[14a - 53 lines; 14b - 50 lines]
1a)[line 2]תלTEL- a mound of earth
b)[line 3]חריץCHARITZ- a trench
2)[line 25]קרייתא זו הלילאKRIYASA ZU HALEILA- reading the Megilah is the equivalent of saying Halel
3)[line 29]"ויהי איש אחד מן הרמתים צופים...""VA'YEHI ISH ECHAD MIN HA'RAMASAYIM TZOFIM..."- "And there was a man from Ramasayim Tzofim, [from Mount Efrayim, whose name was Elkanah, son of Yerocham, son of Elihu, son of Tochu, son of Tzuf from the land of Efrayim]" (Shmuel I 1:1).
4)[line 32]"ובני קרח לא מתו""U'VNEI KORACH LO MESU" - "And the sons of Korach did not die" (Bamidbar 26:11) (THE SONS OF KORACH)
(a)RASHI comments that the sons of Korach had thoughts of Teshuvah in their hearts. Consequently, they did not follow their father down to the depths of Gehinom to suffer like he did. Rather, a special place was reserved for them high up in Gehinom, and that is where they stayed. The Gemara in Sanhedrin (110a) adds that they actually sing Shirah to HaSh-m from there. The TORAH TEMIMAH explains that the Gemara extrapolates this from Tehilim 87 and 88, which begin respectively with the words, "li'Vnei Korach Mizmor Shir" and "Shir Mizmor li'Vnei Korach," and which discuss the prayers of Korach's sons to be spared from Korach's fate.
(b)According to TARGUM YONASAN, the sons of Korach followed Moshe Rabeinu, and as a result they neither died by pestilence, nor were they burned, nor did the earth swallow them up. The IBN EZRA also comments that the proof that they did not die is the fact Shmuel, his sons and his grandsons, who were singers in the Mishkan and in the Beis ha'Mikdash, descended from Korach's sons. Moreover, the songs that begin with their name (to which we referred above) were composed by them. Finally, the VILNA GA'ON later on this Amud lists them among the forty-eight Nevi'im, something that is difficult to conceive if they dwelled in Gehinom.
5)[line 35]שסכתה ברוח הקדשSHE'SACHSAH B'RU'ACH HA'KODESH- she looked into the future with Divine Inspiration
6)[line 35]"... כל אשר תאמר אליך שרה שמע בקלה...""... KOL ASHER TOMAR ELECHA SARAH, SHEMA B'KOLAH..."- "[And HaSh-m said to Avraham: Do not feel bad about the lad and about your maidservant;] whatever Sarah tells you to do, listen to her voice" (Bereishis 21:12) - The voice, Rashi explains, refers to that of Ru'ach ha'Kodesh that Sarah possessed. This verse, and the verse quoted previously which refers to Sarah as "Yiskah" because she "looked" with Ru'ach ha'Kodesh, show that Sarah was a prophetess.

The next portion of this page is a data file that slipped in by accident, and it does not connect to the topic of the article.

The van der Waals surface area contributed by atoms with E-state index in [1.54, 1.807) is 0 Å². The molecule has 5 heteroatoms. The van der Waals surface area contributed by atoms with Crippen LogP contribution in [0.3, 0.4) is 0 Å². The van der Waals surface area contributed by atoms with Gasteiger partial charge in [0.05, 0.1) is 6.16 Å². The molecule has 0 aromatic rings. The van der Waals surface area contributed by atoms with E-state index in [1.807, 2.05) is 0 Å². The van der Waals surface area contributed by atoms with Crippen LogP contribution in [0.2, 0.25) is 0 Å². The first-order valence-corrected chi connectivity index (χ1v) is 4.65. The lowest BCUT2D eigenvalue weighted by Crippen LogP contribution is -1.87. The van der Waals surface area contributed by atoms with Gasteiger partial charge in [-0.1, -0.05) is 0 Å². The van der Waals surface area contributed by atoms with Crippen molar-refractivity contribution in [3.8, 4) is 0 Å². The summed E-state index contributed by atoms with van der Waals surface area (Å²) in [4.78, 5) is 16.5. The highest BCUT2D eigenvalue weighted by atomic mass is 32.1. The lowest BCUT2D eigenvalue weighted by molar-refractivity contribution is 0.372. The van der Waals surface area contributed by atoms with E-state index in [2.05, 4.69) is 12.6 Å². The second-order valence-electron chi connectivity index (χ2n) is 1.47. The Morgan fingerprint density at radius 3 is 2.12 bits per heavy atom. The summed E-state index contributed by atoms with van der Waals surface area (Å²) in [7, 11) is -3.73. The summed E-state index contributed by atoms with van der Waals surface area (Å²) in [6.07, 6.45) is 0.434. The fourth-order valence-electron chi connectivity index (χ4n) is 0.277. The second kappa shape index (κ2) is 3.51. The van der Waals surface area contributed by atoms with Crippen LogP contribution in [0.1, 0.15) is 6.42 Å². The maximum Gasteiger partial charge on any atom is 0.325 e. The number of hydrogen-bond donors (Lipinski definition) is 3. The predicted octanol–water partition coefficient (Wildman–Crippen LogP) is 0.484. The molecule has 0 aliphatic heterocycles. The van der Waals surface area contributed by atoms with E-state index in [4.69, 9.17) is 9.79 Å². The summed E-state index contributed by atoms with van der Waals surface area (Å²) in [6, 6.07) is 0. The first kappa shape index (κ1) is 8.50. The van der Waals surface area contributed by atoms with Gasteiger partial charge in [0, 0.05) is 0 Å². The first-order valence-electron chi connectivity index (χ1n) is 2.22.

7)[line 36]סוכיןSOCHIN- stare
8)[line 36]"ותקח מרים הנביאה אחות אהרן...""VA'TIKACH MIRIAM HA'NEVI'AH ACHOS AHARON..."- "And Miriam the prophetess, Aharon's sister, took [the drum in her hand, and all the women followed her with drums and flutes]" (Shemos 15:20) - The Gemara derives that Miriam was a prophetess from this verse, because the verse refers to Miriam as Aharon's sister and not Moshe's. From this we learn that when she first prophesied (as a child), Moshe was not yet born, and she was only Aharon's sister.
9)[line 39]וטפחה על ראשהV'TAFCHAH AL ROSHAH- he slapped her on her head
10)[line 40]"ודבורה אשה נביאה אשת לפידות; [היא שפטה את ישראל בעת ההיא. והיא יושבת תחת תמר דבורה בין הרמה ובין בית אל בהר אפרים; ויעלו אליה בני ישראל למשפט]""U'DEVORAH ISHAH NEVI'AH, ESHES LAPIDOS; [HI SHOFETAH ES YISRAEL BA'ES HA'HI. V'HI YOSHEVES TACHAS TOMER DEVORAH BEIN HA'RAMAH U'VEIN BEIS EL, B'HAR EFRAYIM; VA'YA'ALU ELEHAH BNEI YISRAEL LA'MISHPAT]" - "And Devorah the prophetess, a woman who manufactured wicks for the Mikdash, [judged Yisrael at that time. And she sat underneath 'Devorah's date-palm' between Ramah and Beis El on Mount Efrayim; and the Jewish people went up to her to be judged] (Shoftim 4:3-4) (DEVORAH THE PROPHETESS)
(a)Devorah was unique in two ways. She was the only female judge who served as a leader of the nation, and she was the only female judge who served as a Dayan. She was considered an expert who was able to arbitrate alone in monetary matters. This created a problem of Yichud (being secluded with a man), since she would have to be alone with a claimant, and this is why she sat under a date-palm (as the Gemara explains) in an open area and not subject to the Isur of Yichud. (See YA'AVETZ.)
(b)The MAHARSHA explains that Devorah merited the light of prophecy because, as the verse teaches, she used to manufacture wicks for the Beis ha'Mikdash. RASHI, citing TARGUM YONASAN, explains that the places mentioned in the verse were not just names of places but locations where the Devorah's resources were located. She owned date-palms in Yericho, vineyards in Ramah, and white earth in Har Efrayim (on Tur Malka), which refers either to good-quality clay which she sold to potters, or to wheat-fields. Her own residence was in a town called Ataros.
11)[line 46]"ותתפלל חנה ותאמר, עלץ לבי בה' רמה קרני בה'...""VA'TISPALEL CHANAH VA'TOMAR: ALATZ LIBI BA'SH-M, RAMAH KARNI BA'SH-M..." - "And Chanah prayed and she said: My heart exults in HaSh-m, my horn has been raised for HaSh-m" (Shmuel I 2:1) (CHANAH'S SONG)